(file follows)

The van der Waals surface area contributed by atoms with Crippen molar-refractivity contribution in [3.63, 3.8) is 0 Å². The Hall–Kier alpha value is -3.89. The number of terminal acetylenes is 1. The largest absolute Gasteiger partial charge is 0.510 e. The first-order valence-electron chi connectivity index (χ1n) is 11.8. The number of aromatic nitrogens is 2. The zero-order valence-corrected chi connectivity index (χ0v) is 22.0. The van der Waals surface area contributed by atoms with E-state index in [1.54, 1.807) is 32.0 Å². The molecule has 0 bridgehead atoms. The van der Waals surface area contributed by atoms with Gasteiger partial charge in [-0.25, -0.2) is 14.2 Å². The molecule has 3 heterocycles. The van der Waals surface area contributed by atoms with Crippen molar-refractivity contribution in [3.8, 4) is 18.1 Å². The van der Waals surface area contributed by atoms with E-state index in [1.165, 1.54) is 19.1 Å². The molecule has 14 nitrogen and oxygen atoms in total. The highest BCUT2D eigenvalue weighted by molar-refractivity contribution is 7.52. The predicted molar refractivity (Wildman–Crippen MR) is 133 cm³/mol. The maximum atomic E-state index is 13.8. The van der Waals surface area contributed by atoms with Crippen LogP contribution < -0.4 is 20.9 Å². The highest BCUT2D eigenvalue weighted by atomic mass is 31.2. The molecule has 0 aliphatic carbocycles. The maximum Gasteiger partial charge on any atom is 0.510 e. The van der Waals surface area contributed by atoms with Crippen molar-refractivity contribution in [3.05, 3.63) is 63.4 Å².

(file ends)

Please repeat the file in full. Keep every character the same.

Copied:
The van der Waals surface area contributed by atoms with Crippen molar-refractivity contribution in [3.63, 3.8) is 0 Å². The Hall–Kier alpha value is -3.89. The number of terminal acetylenes is 1. The largest absolute Gasteiger partial charge is 0.510 e. The first-order valence-electron chi connectivity index (χ1n) is 11.8. The number of aromatic nitrogens is 2. The zero-order valence-corrected chi connectivity index (χ0v) is 22.0. The van der Waals surface area contributed by atoms with E-state index in [1.54, 1.807) is 32.0 Å². The molecule has 0 bridgehead atoms. The van der Waals surface area contributed by atoms with Gasteiger partial charge in [-0.25, -0.2) is 14.2 Å². The molecule has 3 heterocycles. The van der Waals surface area contributed by atoms with Crippen molar-refractivity contribution in [3.8, 4) is 18.1 Å². The van der Waals surface area contributed by atoms with E-state index in [1.165, 1.54) is 19.1 Å². The molecule has 14 nitrogen and oxygen atoms in total. The highest BCUT2D eigenvalue weighted by molar-refractivity contribution is 7.52. The predicted molar refractivity (Wildman–Crippen MR) is 133 cm³/mol. The maximum atomic E-state index is 13.8. The van der Waals surface area contributed by atoms with Crippen LogP contribution < -0.4 is 20.9 Å². The highest BCUT2D eigenvalue weighted by atomic mass is 31.2. The molecule has 0 aliphatic carbocycles. The maximum Gasteiger partial charge on any atom is 0.510 e. The van der Waals surface area contributed by atoms with Crippen molar-refractivity contribution in [3.05, 3.63) is 63.4 Å².